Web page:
Effect of Sedation With Dexmedetomidine vs Lorazepam on Acute Brain Dysfunction in Mechanically Ventilated Patient The MENDS Randomized Controlled Trial
Pratik P. Pandharipande, Brenda T. Pun, Daniel L. Herr, Mervyn Maze, Timothy D. Girard, Russell R. Miller, Ayumi K. Shintani, Jennifer L. Thompson, James C. Jackson, Stephen A. Deppen, Renee A. Stiles, Robert S. Dittus, Gordon R. Bernard, E. Wesley Ely
JAMA. 2007, 298(22)
Context: Lorazepam is currently recommended for sustained sedation of mechanically ventilated intensive care unit (ICU) patients, but this and other benzodiazepine drugs may contribute to acute brain dysfunction, ie, delirium and coma, associated with prolonged hospital stays, costs, and increased mortality. Dexmedetomidine induces sedation via different central nervous system receptors than the benzodiazepine drugs and may lower the risk of acute brain dysfunction.
Objective: To determine whether dexmedetomidine reduces the duration of delirium and coma in mechanically ventilated ICU patients while providing adequate sedation as compared with lorazepam.
Design, Setting, Patients, and Intervention: Double-blind, randomized controlled trial of 106 adult mechanically ventilated medical and surgical ICU patients at 2 tertiary care centers between August 2004 and April 2006. Patients were sedated with dexmedetomidine or lorazepam for as many as 120 hours. Study drugs were titrated to achieve the desired level of sedation, measured using the Richmond Agitation-Sedation Scale (RASS). Patients were monitored twice daily for delirium using the Confusion Assessment Method for the ICU (CAM-ICU).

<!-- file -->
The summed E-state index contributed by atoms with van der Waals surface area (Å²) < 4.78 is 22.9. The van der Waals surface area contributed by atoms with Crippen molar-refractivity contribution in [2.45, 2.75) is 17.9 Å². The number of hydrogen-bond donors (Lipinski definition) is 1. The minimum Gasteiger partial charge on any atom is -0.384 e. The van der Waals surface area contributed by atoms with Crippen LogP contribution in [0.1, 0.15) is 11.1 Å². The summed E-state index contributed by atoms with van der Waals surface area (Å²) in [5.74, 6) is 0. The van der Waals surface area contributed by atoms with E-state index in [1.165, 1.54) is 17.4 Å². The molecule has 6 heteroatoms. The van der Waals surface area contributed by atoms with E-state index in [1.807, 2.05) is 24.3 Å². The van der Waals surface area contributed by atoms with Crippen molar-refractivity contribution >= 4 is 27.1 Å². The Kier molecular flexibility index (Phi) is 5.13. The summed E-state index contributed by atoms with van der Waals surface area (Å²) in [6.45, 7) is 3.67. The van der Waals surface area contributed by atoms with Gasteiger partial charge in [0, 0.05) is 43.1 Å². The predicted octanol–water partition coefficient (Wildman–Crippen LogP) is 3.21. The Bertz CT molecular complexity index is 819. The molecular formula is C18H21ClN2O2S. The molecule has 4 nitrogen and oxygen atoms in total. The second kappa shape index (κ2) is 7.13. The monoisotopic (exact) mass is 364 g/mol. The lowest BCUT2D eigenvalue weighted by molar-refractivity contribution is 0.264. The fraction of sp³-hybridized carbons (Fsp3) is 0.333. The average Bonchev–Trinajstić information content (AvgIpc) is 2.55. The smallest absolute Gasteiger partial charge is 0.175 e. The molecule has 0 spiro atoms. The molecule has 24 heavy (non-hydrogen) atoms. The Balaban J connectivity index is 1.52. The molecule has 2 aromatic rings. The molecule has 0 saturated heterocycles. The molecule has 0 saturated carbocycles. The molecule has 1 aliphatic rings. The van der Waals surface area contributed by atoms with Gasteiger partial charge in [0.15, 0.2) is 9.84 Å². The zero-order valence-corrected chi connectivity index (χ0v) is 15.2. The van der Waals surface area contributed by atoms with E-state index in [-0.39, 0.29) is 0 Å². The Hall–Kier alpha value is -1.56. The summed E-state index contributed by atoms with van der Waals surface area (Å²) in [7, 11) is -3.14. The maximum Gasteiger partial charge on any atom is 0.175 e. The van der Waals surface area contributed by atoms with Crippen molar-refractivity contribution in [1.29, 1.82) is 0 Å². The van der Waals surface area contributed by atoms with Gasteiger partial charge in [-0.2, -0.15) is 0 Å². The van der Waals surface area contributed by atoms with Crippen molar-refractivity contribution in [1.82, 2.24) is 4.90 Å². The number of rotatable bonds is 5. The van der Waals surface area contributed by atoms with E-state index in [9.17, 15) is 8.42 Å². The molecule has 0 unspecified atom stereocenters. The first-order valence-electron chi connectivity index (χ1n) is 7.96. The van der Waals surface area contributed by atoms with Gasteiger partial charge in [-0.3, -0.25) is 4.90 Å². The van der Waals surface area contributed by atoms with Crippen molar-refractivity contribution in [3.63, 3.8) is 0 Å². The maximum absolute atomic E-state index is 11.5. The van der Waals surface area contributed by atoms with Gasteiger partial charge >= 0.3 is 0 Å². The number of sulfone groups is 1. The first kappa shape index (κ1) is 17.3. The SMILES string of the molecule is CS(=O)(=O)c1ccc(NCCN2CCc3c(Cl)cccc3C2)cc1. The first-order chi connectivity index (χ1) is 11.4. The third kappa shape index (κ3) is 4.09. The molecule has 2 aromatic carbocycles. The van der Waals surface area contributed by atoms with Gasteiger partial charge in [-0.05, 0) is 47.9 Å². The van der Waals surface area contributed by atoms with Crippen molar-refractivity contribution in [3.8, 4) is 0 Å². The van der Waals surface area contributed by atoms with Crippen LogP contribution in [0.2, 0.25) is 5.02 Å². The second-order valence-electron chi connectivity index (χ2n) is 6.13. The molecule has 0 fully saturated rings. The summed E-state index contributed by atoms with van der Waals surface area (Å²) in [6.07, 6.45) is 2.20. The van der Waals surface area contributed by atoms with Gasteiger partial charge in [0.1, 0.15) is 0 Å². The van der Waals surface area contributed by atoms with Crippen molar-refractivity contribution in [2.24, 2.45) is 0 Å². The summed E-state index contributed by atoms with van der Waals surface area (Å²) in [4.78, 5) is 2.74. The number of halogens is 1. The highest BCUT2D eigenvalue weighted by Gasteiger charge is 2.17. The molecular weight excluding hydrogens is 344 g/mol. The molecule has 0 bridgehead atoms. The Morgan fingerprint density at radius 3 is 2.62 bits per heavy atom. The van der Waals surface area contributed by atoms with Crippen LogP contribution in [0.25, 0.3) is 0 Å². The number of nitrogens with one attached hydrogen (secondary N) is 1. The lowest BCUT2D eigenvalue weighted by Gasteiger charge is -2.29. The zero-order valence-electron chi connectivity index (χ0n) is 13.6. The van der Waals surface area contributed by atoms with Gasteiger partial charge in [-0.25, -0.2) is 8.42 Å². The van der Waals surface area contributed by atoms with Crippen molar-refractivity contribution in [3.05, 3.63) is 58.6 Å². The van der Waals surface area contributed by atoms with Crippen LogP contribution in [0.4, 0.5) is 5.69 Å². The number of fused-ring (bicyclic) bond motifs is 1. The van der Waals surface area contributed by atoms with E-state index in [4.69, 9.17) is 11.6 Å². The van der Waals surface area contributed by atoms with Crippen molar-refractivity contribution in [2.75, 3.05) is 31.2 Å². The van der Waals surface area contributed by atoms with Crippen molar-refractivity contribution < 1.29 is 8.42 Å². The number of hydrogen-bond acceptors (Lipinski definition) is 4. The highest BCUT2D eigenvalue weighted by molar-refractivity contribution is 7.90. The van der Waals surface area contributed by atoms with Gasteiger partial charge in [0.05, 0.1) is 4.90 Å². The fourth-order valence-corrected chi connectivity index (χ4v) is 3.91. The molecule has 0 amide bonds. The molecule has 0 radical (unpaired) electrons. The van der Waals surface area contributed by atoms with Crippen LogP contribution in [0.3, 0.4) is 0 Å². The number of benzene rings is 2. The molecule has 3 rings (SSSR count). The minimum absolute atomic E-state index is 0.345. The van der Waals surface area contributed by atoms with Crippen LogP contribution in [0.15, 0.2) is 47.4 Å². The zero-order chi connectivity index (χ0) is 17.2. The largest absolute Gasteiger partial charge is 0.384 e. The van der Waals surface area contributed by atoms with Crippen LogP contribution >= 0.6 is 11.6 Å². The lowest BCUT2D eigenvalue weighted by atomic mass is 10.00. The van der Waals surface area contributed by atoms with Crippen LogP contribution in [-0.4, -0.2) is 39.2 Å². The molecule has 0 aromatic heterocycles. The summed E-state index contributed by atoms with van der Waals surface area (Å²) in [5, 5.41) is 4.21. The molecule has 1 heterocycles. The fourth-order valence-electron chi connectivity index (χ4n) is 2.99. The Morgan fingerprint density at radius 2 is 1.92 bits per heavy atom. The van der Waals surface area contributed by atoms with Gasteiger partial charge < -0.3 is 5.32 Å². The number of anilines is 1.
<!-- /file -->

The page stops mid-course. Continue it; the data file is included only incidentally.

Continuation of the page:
Main Outcome Measures: Days alive without delirium or coma and percentage of days spent within 1 RASS point of the sedation goal.
Results: Sedation with dexmedetomidine resulted in more days alive without delirium or coma (median days, 7.0 vs 3.0; P=.01) and a lower prevalence of coma (63% vs 92%; P<.001) than sedation with lorazepam. Patients sedated with dexmedetomidine spent more time within 1 RASS point of their sedation goal compared with patients sedated with lorazepam (median percentage of days, 80% vs 67%; P=.04). The 28-day mortality in the dexmedetomidine group was 17% vs 27% in the lorazepam group (P=.18) and cost of care was similar between groups. More patients in the dexmedetomidine group (42% vs 31%; P=.61) were able to complete post-ICU neuropsychological testing, with similar scores in the tests evaluating global cognitive, motor speed, and attention functions. The 12-month time to death was 363 days in the dexmedetomidine group vs 188 days in the lorazepam group (P=.48).
Conclusion: In mechanically ventilated ICU patients managed with individualized targeted sedation, use of a dexmedetomidine infusion resulted in more days alive without delirium or coma and more time at the targeted level of sedation than with a lorazepam infusion.
Trial Registration: clinicaltrials.gov Identifier: NCT00095251
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